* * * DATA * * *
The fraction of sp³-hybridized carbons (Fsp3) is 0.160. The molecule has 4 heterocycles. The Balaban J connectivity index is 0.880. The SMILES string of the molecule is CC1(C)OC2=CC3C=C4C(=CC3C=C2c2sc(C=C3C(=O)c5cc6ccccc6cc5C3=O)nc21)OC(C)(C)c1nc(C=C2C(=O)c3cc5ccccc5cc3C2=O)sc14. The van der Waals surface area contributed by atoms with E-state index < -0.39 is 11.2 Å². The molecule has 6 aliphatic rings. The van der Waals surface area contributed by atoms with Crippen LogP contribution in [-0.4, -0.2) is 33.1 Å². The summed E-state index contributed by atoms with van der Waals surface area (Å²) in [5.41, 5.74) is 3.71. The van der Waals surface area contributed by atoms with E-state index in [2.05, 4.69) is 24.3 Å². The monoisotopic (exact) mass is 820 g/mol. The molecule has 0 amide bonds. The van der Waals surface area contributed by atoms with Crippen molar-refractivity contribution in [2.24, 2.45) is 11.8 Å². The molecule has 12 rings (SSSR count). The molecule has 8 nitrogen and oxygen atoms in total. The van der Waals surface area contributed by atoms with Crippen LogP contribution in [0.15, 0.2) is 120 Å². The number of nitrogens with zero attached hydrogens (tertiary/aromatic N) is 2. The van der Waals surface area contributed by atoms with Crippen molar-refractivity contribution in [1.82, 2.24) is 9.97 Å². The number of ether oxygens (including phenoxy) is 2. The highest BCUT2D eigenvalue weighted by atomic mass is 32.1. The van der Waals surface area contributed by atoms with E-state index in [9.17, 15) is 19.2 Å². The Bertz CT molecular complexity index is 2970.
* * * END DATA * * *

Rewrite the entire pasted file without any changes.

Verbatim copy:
The fraction of sp³-hybridized carbons (Fsp3) is 0.160. The molecule has 4 heterocycles. The Balaban J connectivity index is 0.880. The SMILES string of the molecule is CC1(C)OC2=CC3C=C4C(=CC3C=C2c2sc(C=C3C(=O)c5cc6ccccc6cc5C3=O)nc21)OC(C)(C)c1nc(C=C2C(=O)c3cc5ccccc5cc3C2=O)sc14. The van der Waals surface area contributed by atoms with E-state index < -0.39 is 11.2 Å². The molecule has 6 aliphatic rings. The van der Waals surface area contributed by atoms with Crippen LogP contribution in [-0.4, -0.2) is 33.1 Å². The summed E-state index contributed by atoms with van der Waals surface area (Å²) in [5.41, 5.74) is 3.71. The van der Waals surface area contributed by atoms with E-state index in [2.05, 4.69) is 24.3 Å². The monoisotopic (exact) mass is 820 g/mol. The molecule has 0 amide bonds. The van der Waals surface area contributed by atoms with Crippen molar-refractivity contribution in [2.24, 2.45) is 11.8 Å². The molecule has 12 rings (SSSR count). The molecule has 8 nitrogen and oxygen atoms in total. The van der Waals surface area contributed by atoms with Crippen LogP contribution in [0.15, 0.2) is 120 Å². The number of nitrogens with zero attached hydrogens (tertiary/aromatic N) is 2. The van der Waals surface area contributed by atoms with Crippen molar-refractivity contribution in [1.82, 2.24) is 9.97 Å². The number of ether oxygens (including phenoxy) is 2. The highest BCUT2D eigenvalue weighted by atomic mass is 32.1. The van der Waals surface area contributed by atoms with E-state index in [9.17, 15) is 19.2 Å². The Bertz CT molecular complexity index is 2970.